There are seven types of terrain. Each terrain type has two races associated with it, only one of which will be in any given game. In order to build on a hex, you must first terraform it to your terrain type if it doesn’t match. Witches for example, build in the forests, Alchemists in the swamps, Dwarves in the mountains. Sometimes terraforming is easy, sometimes it’s a lot of work. Once you build on a hex, it’s yours for the game. You accomplish all of this through proper management of workers, money and “power.” Power in this game is sort of an abstraction of political power. How do you get it? When opponents build adjacent to you. Similarly, building your own trading posts costs half as much money when built next to an opponent’s structure. ‘Cause it’s a trading post, see?
So as you can see, being an isolationist doesn’t work. You can’t really turtle in this game. For the most part, it’s a surefire way to lose.
Once all is said and done, you’ll get a big windfall of points for having the largest area of adjacent structures. You’ll also get some points for your rankings in each of the Elemental Cults, and a little bit from leftover resources. Of course, during each of the game’s six rounds there was also one method of scoring bonus points at round’s end, and those tiles are randomized each game.
It’s these random elements and the interplay of the fourteen races that give this thing tons of replay value. You can be the Halflings who gain victory points simply by working (the noble deeds of honest toil) or the Fakirs with their flying carpets, or the Mermaids with their river spanning towns. New flavors are added to every game, abilities need to be unlocked, and indeed each race is so much more than just its two “special powers”. Costs for various game actions vary by race too.
Like most worker placement style games and their relatives (of which TERRA MYSTICA is one, if you squint) there is a steep learning curve on the first game. But once you finish, and see a final scoring, you’ll immediately want to play again. And again. And again.
TERRA MYSTICA is also one of those rare games where losing is often just as much fun as winning. ‘Cause win or lose, you’ve built strongholds and towns and you’ve created something ya know?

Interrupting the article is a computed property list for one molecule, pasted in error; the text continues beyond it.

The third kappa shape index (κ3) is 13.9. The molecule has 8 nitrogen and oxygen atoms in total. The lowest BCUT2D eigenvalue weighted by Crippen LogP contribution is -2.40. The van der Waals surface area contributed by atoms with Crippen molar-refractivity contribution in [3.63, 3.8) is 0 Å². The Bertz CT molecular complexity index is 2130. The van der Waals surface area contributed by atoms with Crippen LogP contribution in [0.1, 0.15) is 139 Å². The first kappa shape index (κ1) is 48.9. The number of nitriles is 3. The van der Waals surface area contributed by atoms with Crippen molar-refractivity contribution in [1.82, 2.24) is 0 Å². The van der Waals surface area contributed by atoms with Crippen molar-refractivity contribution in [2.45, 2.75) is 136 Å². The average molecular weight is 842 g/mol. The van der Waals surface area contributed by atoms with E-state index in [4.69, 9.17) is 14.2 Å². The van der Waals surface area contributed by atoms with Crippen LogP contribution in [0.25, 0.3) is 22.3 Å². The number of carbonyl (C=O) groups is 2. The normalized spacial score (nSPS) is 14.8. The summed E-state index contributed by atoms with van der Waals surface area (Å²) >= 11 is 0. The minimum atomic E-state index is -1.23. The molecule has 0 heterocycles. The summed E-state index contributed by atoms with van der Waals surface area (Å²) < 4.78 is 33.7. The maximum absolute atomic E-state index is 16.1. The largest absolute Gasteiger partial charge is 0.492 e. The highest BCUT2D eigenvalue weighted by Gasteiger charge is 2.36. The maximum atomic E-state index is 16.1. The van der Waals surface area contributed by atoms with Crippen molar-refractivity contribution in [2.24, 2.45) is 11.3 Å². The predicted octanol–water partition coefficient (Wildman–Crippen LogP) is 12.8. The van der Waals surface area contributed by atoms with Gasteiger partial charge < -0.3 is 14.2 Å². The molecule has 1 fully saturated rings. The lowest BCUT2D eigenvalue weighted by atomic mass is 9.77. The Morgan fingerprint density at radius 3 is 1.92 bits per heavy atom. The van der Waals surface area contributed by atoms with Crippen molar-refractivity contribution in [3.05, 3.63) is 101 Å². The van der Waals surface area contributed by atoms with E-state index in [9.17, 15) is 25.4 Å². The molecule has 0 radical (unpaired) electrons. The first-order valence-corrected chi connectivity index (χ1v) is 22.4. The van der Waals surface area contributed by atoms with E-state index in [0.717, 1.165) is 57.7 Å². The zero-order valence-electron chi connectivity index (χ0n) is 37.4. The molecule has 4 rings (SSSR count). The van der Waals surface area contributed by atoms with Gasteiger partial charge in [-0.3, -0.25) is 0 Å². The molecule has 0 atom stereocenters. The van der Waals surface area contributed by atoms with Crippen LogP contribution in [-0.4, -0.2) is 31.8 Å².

ROBINSON CRUSOE: Adventure on the Cursed Island
My new favorite cooperative game. One of the great ones.
I am of the opinion the truly great co-op games are less like puzzles that need to be solved, and more like stories that you shared with your fellow players. When it comes to co-ops, I want less, say… Pandemic, and more Reiner Knizia’s Lord of the Rings, ya know?
Two to four survivors crash on a remote island. What they find there is based partially on what scenario you choose, and partly on random card draw. There are two things that make this game stand out. First, it eliminates the “one guy who knows how to win and orders everyone around” element that is such a bane to co-ops. And it does it with one little piece of cardboard.
Secondly, the events that occur throughout the game are directly tied to the actions that they players are taking. So if you are attempting to gather resources, you’ll be drawing from one deck of Adventure cards, and if you’re trying to build a shelter, you’ll be drawing from another. This creates a sense of verisimilitude and really helps build a narrative. When the game ends, you won’t feel like you solved a puzzle, so much as you’ll be telling stories about the various adventures that happened. In my first game, we barely survived the opening scenario, and my Soldier had become the de facto hunter of the group, sometimes taking grievous infection-breeding wounds from large jungle cats and worse. Once being almost killed by a rampaging gorilla before the old saber that we had found proved its worth.
That scenario, by the way, required us to simply survive through the rainy season. It gets crazier from there, with scenarios dealing with stranded survivors, volcanoes and cannibal natives. If ONE player dies, the game is over and everybody loses.
I realize that co-op games are not for everybody, but this one directly confronts some of the form’s shortcomings, and makes up for it with a massively compelling narrative.
-Paul Alexander Butler is the Store Manager of Games and Stuff. He’s also been running Tuesday Night Board Gaming since October 2009 and is currently trying to figure out how to bring the GameMaster Guild series of GM workshops back to G&S. Lately, he’s spent the vast majority of his gaming energy on running his monthly One Ring RPG campaign.
[Card.Board.Box.] is his gaming column that he writes for the G&S website. He hopes that 2014 will see more installments of it then 2013 did.